I confess now (but never would then, insouciance being an essential part of a Harvard degree) that this was demanding… and needed discipline, focus, and persistence. It also required at least a one-way ticket from Boston, Massachusetts to London, for you see the overwhelming majority of these publications were there. Money being tight I worked hard to get it. I won’t say I resorted to cutting grass and baby sitting… but it was close.
And this is why on a sweltering Summer day, so hot English mates stripped thereby exposing the whitest of flesh, that is why, I say, I was standing on Fleet Street, my lengthy list of publications in hand, poised to enter the Daily Telegraph and ascendant celebrity.
That confident pipe dream lasted for 5 minutes, maybe less. No, the features editor wasn’t in; what’s more if she were, she wouldn’t see you anyway, Harvard man that you claim to be. Yes, this mere receptionist all but kicked me out shouting “Get out maggot.” I was shocked… and it was but the prelude to a very, very long day of being turned down by newspapers great, mediocre, and provincial, many of which I had thought (only that morning too) beneath my superior notice Oh, how the mighty had fallen.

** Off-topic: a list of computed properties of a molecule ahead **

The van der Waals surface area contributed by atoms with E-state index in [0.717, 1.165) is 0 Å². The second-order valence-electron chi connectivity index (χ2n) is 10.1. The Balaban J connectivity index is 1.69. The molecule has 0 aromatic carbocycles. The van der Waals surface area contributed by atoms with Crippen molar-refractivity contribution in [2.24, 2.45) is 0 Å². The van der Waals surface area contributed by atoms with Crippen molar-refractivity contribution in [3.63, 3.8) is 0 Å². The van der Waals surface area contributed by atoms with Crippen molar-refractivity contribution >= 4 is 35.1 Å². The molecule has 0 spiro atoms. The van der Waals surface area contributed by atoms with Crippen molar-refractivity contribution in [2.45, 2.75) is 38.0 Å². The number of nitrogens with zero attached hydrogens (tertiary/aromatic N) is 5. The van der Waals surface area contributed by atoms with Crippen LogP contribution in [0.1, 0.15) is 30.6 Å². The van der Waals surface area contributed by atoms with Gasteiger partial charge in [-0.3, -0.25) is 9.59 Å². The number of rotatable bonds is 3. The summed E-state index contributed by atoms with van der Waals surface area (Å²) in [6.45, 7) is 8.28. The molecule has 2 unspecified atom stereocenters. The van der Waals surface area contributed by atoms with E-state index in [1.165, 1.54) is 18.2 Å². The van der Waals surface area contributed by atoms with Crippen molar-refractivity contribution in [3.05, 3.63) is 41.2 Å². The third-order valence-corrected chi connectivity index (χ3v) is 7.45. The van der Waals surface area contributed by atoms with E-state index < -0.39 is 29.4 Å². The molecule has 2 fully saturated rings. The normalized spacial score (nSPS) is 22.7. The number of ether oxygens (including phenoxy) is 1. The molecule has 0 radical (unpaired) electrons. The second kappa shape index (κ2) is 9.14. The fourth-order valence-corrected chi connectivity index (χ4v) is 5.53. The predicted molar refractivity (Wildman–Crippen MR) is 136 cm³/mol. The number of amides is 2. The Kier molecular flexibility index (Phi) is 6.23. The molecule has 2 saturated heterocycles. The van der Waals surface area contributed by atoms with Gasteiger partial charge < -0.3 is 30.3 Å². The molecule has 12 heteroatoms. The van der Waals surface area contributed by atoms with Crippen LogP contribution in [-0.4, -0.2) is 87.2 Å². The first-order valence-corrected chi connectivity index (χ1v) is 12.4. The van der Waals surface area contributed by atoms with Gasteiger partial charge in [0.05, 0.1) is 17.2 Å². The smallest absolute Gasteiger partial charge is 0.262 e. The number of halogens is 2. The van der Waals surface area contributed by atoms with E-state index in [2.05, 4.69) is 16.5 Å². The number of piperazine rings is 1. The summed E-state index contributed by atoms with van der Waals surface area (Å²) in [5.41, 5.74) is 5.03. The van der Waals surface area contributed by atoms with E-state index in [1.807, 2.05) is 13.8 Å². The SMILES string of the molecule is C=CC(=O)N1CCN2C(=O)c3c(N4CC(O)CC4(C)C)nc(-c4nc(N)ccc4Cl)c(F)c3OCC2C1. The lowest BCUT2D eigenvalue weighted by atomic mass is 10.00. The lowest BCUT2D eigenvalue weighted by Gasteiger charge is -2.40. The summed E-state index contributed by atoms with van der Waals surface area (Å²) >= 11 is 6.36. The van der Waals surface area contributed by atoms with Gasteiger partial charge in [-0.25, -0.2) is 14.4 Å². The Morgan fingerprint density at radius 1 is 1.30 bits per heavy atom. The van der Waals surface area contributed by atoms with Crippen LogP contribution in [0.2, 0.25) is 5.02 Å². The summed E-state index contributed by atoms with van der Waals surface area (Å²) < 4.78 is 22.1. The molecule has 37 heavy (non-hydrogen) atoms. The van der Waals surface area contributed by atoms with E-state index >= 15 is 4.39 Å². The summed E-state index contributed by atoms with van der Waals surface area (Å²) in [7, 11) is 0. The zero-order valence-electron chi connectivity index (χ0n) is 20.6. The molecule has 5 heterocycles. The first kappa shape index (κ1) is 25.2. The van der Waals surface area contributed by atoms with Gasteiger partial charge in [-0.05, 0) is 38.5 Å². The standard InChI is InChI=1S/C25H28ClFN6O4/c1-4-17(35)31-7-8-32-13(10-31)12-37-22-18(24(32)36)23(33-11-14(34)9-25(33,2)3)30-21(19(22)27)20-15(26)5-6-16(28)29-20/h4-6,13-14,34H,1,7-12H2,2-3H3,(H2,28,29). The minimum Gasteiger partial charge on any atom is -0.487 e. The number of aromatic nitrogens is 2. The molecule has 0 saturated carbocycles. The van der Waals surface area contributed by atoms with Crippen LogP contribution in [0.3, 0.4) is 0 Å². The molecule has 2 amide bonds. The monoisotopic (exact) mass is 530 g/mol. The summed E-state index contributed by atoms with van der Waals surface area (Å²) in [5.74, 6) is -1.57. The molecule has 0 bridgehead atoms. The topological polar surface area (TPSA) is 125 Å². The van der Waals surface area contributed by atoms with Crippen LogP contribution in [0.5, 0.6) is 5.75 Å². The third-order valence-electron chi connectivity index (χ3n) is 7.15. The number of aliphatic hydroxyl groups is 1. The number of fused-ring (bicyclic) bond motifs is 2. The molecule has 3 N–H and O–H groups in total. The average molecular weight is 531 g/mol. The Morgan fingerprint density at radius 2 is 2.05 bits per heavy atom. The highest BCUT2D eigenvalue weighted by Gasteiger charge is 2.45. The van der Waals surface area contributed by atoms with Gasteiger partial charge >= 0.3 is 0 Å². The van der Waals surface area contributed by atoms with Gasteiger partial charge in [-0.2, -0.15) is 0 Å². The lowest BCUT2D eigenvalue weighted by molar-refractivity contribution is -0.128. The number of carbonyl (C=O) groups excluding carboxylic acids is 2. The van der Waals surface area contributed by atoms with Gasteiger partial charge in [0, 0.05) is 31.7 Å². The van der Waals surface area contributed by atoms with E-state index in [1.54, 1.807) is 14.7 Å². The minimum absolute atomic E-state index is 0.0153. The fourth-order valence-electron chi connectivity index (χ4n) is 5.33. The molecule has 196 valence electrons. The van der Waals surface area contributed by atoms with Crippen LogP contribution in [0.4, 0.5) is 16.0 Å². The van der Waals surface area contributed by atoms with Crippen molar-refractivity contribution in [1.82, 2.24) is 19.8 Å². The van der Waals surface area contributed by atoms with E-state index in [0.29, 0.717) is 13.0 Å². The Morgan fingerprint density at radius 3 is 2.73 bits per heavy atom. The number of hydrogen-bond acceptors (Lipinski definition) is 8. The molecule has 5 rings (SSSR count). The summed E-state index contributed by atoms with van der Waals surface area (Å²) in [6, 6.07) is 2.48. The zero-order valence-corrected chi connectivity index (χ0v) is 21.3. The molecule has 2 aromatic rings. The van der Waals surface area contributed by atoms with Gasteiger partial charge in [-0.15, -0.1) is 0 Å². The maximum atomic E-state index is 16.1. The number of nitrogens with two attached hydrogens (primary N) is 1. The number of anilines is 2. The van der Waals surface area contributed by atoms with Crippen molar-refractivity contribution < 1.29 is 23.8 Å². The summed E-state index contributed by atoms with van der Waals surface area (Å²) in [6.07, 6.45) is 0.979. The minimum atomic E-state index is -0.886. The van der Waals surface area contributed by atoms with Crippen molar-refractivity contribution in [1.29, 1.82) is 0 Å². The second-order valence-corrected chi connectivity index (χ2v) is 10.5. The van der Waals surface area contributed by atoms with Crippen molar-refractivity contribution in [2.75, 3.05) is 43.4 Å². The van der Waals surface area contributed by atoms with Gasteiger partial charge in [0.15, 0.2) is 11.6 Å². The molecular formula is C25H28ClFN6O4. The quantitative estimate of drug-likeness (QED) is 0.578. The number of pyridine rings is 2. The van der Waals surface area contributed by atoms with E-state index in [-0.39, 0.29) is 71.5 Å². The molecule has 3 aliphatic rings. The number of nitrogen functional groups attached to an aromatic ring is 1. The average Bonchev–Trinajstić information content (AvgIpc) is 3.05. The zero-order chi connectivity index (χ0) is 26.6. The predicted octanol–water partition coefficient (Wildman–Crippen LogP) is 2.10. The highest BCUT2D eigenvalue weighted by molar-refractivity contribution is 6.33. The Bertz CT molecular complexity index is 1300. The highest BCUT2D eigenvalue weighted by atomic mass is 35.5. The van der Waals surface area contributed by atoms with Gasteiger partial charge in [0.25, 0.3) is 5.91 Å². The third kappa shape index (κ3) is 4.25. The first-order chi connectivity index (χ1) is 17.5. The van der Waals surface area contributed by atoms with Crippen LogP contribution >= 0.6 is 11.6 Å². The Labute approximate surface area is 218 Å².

And so it went, with only fellow countryman Johnny Apple of the New York Times agreeing to see me. He was a true gentleman, he was, the late Johnny, for all that he told me (in the nicest possible way) that hell would freeze over… not least because some of my article subjects the revered New York Times was paying him to render. And that was that.
The “luck” that is persistence.
And so it went until at last I was at the end of my day, my tether, and my list… just two more places left to reject me and my once vibrant ideas. I was bushed, crestfallen, irked, with a dollop of self-pity (I’m sure) in the mix.